I’m going to get extremely metaphysical here by first discussing something my kid put up his nose. Bear with me.
My four-year-old son stuck a snail shell up his nose sometime last week while my husband was vacuuming the stairs and I was engaged in a particularly productive writing session. The striped shell was so deeply lodged in the soft-tissue of his sinuses that, despite all our best attempts to fish it out at home, we had to take him into a local pediatrician’s office to remove it. There were tears from him, and lots of anxiety from me, not least of which stemmed from the increased risk of going to any health office during the heat of the COVID-19 crisis. Trust me, we tried everything to avoid leaving the house.
This morning, after breakfast, my husband and I were discussing the event, and neither one of us could remember the day on which it occurred. We were only reasonably certain that it happened some time this past week, but we could even be wrong about that, too. This rather significant event, which will be funny once we are sure that no virus traveled home with us, should have been easily remembered. ‘Oh, that was at 4 PM last Tuesday,’ I should be able to say.
For weeks now, we have been sitting around the house, gardening, crafting, reading, and generally getting on each other’s nerves, and a moment like that should stick out in our memories. And yet, as I write this- I couldn’t tell you which day it occurred if you put a gun to my head. In fact, there are a lot of important things that happened this season which, without the aid of my text-message history, or a quick internet search, are lost in a haze of ‘recently.’
My young son’s proclivity for nasal probing brought to light a very metaphysical realization: Most of us are now living awkwardly in the world of Kairos.
The Greeks had two words to describe the passing of time, kronos and kairos. Kronos is the idea of measured time, hours minutes, weeks, days. Kronos tells us exactly how much time has passed, how much we have left relative to some end point. It is the ticking clock, the early morning alarm, the crossed out calendar days until ‘Something Important.’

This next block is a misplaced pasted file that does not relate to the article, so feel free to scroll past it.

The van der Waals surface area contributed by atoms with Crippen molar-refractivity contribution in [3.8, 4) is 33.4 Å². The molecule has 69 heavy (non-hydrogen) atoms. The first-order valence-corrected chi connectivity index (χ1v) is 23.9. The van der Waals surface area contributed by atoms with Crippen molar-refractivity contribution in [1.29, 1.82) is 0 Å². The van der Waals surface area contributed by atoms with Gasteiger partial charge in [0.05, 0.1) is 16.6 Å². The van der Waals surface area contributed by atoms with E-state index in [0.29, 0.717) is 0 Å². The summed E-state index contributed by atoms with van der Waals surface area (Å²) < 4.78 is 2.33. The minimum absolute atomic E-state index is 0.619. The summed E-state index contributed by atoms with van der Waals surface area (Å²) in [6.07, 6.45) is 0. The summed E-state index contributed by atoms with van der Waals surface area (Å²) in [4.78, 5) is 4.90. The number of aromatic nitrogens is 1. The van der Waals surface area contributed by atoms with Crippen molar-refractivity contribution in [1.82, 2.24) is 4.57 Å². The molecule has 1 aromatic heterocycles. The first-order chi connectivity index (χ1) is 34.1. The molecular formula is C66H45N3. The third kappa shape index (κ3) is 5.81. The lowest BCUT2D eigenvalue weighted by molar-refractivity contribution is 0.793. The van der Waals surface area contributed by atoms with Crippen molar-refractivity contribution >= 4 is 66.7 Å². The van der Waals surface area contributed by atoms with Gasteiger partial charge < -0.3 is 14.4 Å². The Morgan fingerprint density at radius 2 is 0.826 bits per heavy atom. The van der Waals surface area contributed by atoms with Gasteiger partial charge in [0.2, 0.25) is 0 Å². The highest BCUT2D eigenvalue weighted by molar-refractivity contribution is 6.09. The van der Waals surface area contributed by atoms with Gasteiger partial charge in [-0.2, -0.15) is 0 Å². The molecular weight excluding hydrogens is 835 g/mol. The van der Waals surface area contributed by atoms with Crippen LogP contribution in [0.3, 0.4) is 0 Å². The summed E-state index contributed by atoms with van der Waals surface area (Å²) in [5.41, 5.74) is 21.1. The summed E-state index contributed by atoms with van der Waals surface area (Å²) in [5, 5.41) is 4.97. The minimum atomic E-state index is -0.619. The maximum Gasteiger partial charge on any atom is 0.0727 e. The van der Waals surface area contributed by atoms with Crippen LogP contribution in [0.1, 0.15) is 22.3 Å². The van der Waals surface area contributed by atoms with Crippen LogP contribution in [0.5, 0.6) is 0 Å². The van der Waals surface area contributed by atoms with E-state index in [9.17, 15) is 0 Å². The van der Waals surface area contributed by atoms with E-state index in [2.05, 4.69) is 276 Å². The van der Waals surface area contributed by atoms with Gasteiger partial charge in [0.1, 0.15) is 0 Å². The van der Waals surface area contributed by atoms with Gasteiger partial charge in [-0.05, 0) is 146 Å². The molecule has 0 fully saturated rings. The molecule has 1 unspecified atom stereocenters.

Kairos is… the other kind of time. It is the time that passes for children when they are fully engaged in building, or playing, or reading. Kairos is the immeasurable quality of time as it proceeds at a different pace for every season of our lives. The agony of time passing in anticipation, and the quick-skipping pace of time passing in joy or inspiration. Kairos is the reminder that we really don’t understand all that much about how time affects life at all.
COVID time is Kairos time.
We don’t know when exactly it will end- try imagining ‘back to normal’ and see what I mean. It has plucked most of us from our rigorously scheduled weeks, children from counting the minutes of a school day, and the world from having any kind of certain deadline. We live day to day, minute to minute without any clear memory of those exact days and minutes, wholly consumed by our chosen fascination (or drudgery or anxiety) of each moment.
Because we do not know when this will all be over, we cannot measure or adjust our behavior based on how much of this strange time is left. We have to make up completely new rules for how we pass a day- each household’s rule looking different as they weigh the needs and priorities of the moment.
Most of us give up on figuring out which day of the week it is, trusting our calendar alerts to let us know if we have a work ‘thing’ coming up (for those with jobs). Our needs of the moment have largely erased our need for a schedule.
How many hours did it take to dig the garden? Binge that show? How long have we been inside? When was the last time you went grocery shopping or ordered takeout? With a few exceptions, our immediate responses to these questions is a sort of ‘meh’ or ‘a while’ or ‘too long.’ Because it doesn’t actually matter in the least. The exception to this is, of course, Zoom meetings, which may, in fact supersede the need for any other kind of time-measuring device very soon.
I know that I have experienced a frayed relationship with the certain hours of kronos, as I try to remember how the last two (three? four?) weeks have fluttered by in a wonderful and terrible haze of real life, distant anxieties and personal purpose. I am cradling this kairos season as a gift right now, when in the recent past (I truly have no concept of how far back), I was bitterly lamenting the uncertainty I had just been forced to embrace. No wonder some people are feeling so called to creative endeavors- Kairos was the mysterious god of the moment, tipping fates, nudging the muses. Why worry if this dream of yours is a ‘waste of time’ when there’s no way to measure exactly what percentage of time is involved in the activity? And no wonder many people are struggling with crippling depression and fear. How can you talk yourself out of worrying constantly, when there is no promise to make about when it will all be over? Without a deep faith in some higher benevolent power, these days can be maddening. There is no playbook for this, no time to beat, no fourth quarter buzzer to hold out for.
We are the first people in the modern age, since the invention of clocks and the coordination of ‘time zones’ with this opportunity. Without any certainty of the future, without knowing how long we must ‘endure,’ we continue to live and experience time in our own unique way. It is a precious resource, immeasurable and therefore- entirely more precious. There is weight to the choices we make, defining a season of our lives only by the moment we are living every day, all day, for the next…few weeks. Or is it months?
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